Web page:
Emily's Reviews > Lament: The Faerie Queen's Deception

Lament by Maggie Stiefvater
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's review
Jul 28, 2012

it was ok
bookshelves: 2012

In this book. an ordinary-feeling young woman is initiated into an invisible world of magic and intrigue. Nervous and clumsy, our protagonist is yet mysteriously beautiful and alluring to the male hero, who is hundreds of years older than he looks, has his own painful supernatural history, and is really cut. Occasionally her feelings overcome her physically and he has to pick her up and carry her somewhere. The young woman's parents are clueless to the point of near negligence. It's uncomfortable to consider the supernatural shadow world as an allegory of the adult world, because in that case, this book seems to imply that the young woman requires an older man to shepherd her through life.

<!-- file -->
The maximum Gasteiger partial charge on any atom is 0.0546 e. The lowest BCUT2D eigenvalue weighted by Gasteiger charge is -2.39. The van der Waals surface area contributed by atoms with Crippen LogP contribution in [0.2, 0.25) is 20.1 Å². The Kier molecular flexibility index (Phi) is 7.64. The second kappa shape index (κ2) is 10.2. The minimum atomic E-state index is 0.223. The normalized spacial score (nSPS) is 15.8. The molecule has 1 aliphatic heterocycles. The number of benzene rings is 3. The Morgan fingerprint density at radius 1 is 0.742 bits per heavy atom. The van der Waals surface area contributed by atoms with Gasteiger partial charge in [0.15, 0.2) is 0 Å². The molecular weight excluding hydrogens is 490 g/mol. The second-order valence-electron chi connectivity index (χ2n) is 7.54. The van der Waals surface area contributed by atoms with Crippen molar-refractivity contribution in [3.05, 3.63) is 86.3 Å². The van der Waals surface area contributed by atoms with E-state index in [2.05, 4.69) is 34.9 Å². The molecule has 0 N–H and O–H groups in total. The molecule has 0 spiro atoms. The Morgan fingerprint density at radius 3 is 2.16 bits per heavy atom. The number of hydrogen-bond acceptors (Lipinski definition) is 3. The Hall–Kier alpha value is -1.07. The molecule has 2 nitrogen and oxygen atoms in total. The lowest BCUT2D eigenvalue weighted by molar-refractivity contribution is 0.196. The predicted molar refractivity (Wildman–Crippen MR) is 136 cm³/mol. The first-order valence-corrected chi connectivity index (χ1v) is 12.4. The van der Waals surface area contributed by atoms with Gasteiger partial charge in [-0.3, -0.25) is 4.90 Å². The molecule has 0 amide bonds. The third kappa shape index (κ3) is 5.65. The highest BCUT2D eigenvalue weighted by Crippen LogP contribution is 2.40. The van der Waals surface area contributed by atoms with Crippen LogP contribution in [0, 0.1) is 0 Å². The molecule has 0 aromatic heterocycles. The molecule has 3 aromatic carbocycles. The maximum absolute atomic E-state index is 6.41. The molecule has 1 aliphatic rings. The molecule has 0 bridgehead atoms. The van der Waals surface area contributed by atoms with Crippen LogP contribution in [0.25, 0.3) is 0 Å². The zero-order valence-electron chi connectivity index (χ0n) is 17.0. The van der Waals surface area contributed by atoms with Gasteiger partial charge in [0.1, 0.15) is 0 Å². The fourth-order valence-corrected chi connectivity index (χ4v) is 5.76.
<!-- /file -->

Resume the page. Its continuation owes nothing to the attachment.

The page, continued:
That ends the part of the review that I could have copied from my review of Twilight, had I bothered to write one. I read this book because I'd heard Ballad was so good. I'm not sure it was actually necessary to read this one to understand the other, and I got impatient with it, so maybe I should have dived straight into the sequel.

Points off for treating "lightyears" as a measurement of time and repeated "single tear" episodes.
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message 1: by Shani (new)

Shani This is like a whole genre of fiction at this point. I'm reading one of those RIGHT NOW and your description is spot on, sans the clueless parents because hers are dead.

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